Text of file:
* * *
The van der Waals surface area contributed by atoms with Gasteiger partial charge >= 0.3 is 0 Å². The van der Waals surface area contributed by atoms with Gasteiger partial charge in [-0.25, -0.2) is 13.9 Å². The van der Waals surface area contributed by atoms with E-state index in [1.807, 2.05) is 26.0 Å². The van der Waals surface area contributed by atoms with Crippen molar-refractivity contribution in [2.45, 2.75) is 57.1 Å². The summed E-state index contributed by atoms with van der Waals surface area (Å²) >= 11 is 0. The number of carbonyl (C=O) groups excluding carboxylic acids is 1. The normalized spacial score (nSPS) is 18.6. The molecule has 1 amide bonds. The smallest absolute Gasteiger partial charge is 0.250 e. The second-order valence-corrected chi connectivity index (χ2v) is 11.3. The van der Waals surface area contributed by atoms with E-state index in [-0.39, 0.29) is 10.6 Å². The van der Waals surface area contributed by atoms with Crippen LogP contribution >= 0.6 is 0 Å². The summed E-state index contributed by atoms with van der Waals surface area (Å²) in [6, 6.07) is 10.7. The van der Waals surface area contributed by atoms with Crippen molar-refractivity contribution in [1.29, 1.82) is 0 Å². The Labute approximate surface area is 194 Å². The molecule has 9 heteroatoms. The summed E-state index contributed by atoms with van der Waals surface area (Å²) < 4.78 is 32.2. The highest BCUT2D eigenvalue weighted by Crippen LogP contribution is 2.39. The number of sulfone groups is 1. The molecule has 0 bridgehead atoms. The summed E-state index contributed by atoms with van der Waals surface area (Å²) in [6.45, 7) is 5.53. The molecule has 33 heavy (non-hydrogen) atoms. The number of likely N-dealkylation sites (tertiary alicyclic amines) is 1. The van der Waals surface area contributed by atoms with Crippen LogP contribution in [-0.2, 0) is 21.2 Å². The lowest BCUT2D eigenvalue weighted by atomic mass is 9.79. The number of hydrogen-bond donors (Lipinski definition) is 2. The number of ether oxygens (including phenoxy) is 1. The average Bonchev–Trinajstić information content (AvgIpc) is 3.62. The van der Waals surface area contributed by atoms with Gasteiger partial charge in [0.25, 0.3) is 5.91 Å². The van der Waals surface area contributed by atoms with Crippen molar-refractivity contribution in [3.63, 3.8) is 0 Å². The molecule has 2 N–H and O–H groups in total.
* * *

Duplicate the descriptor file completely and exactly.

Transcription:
The van der Waals surface area contributed by atoms with Gasteiger partial charge >= 0.3 is 0 Å². The van der Waals surface area contributed by atoms with Gasteiger partial charge in [-0.25, -0.2) is 13.9 Å². The van der Waals surface area contributed by atoms with E-state index in [1.807, 2.05) is 26.0 Å². The van der Waals surface area contributed by atoms with Crippen molar-refractivity contribution in [2.45, 2.75) is 57.1 Å². The summed E-state index contributed by atoms with van der Waals surface area (Å²) >= 11 is 0. The number of carbonyl (C=O) groups excluding carboxylic acids is 1. The normalized spacial score (nSPS) is 18.6. The molecule has 1 amide bonds. The smallest absolute Gasteiger partial charge is 0.250 e. The second-order valence-corrected chi connectivity index (χ2v) is 11.3. The van der Waals surface area contributed by atoms with E-state index in [-0.39, 0.29) is 10.6 Å². The van der Waals surface area contributed by atoms with Crippen LogP contribution >= 0.6 is 0 Å². The summed E-state index contributed by atoms with van der Waals surface area (Å²) in [6, 6.07) is 10.7. The van der Waals surface area contributed by atoms with Crippen molar-refractivity contribution in [1.29, 1.82) is 0 Å². The Labute approximate surface area is 194 Å². The molecule has 9 heteroatoms. The summed E-state index contributed by atoms with van der Waals surface area (Å²) < 4.78 is 32.2. The highest BCUT2D eigenvalue weighted by Crippen LogP contribution is 2.39. The number of sulfone groups is 1. The molecule has 0 bridgehead atoms. The summed E-state index contributed by atoms with van der Waals surface area (Å²) in [6.45, 7) is 5.53. The molecule has 33 heavy (non-hydrogen) atoms. The number of likely N-dealkylation sites (tertiary alicyclic amines) is 1. The van der Waals surface area contributed by atoms with Crippen LogP contribution in [-0.2, 0) is 21.2 Å². The lowest BCUT2D eigenvalue weighted by atomic mass is 9.79. The number of hydrogen-bond donors (Lipinski definition) is 2. The number of ether oxygens (including phenoxy) is 1. The average Bonchev–Trinajstić information content (AvgIpc) is 3.62. The van der Waals surface area contributed by atoms with Gasteiger partial charge in [0.25, 0.3) is 5.91 Å². The van der Waals surface area contributed by atoms with Crippen molar-refractivity contribution in [3.63, 3.8) is 0 Å². The molecule has 2 N–H and O–H groups in total.